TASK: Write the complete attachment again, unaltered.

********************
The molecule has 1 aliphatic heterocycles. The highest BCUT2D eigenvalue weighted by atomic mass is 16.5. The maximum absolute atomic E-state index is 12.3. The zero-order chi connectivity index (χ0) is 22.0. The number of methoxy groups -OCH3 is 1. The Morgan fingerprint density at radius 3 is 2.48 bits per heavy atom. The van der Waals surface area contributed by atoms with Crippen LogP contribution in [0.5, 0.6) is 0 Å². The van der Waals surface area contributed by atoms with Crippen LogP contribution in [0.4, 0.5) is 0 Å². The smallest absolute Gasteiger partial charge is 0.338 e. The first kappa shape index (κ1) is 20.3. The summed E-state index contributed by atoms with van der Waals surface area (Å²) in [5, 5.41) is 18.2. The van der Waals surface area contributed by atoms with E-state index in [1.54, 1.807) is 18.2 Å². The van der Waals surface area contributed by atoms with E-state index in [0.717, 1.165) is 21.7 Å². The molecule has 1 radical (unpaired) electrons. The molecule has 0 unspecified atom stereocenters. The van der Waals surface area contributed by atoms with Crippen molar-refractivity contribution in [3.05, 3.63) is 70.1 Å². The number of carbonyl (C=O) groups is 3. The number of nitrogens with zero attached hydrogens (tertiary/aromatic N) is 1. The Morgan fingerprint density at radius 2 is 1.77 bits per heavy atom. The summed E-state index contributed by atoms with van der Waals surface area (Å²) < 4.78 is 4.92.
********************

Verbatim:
The molecule has 1 aliphatic heterocycles. The highest BCUT2D eigenvalue weighted by atomic mass is 16.5. The maximum absolute atomic E-state index is 12.3. The zero-order chi connectivity index (χ0) is 22.0. The number of methoxy groups -OCH3 is 1. The Morgan fingerprint density at radius 3 is 2.48 bits per heavy atom. The van der Waals surface area contributed by atoms with Crippen LogP contribution in [0.5, 0.6) is 0 Å². The van der Waals surface area contributed by atoms with Crippen LogP contribution in [0.4, 0.5) is 0 Å². The smallest absolute Gasteiger partial charge is 0.338 e. The first kappa shape index (κ1) is 20.3. The summed E-state index contributed by atoms with van der Waals surface area (Å²) in [5, 5.41) is 18.2. The van der Waals surface area contributed by atoms with E-state index in [1.54, 1.807) is 18.2 Å². The van der Waals surface area contributed by atoms with E-state index in [0.717, 1.165) is 21.7 Å². The molecule has 1 radical (unpaired) electrons. The molecule has 0 unspecified atom stereocenters. The van der Waals surface area contributed by atoms with Crippen molar-refractivity contribution in [3.05, 3.63) is 70.1 Å². The number of carbonyl (C=O) groups is 3. The number of nitrogens with zero attached hydrogens (tertiary/aromatic N) is 1. The Morgan fingerprint density at radius 2 is 1.77 bits per heavy atom. The summed E-state index contributed by atoms with van der Waals surface area (Å²) < 4.78 is 4.92.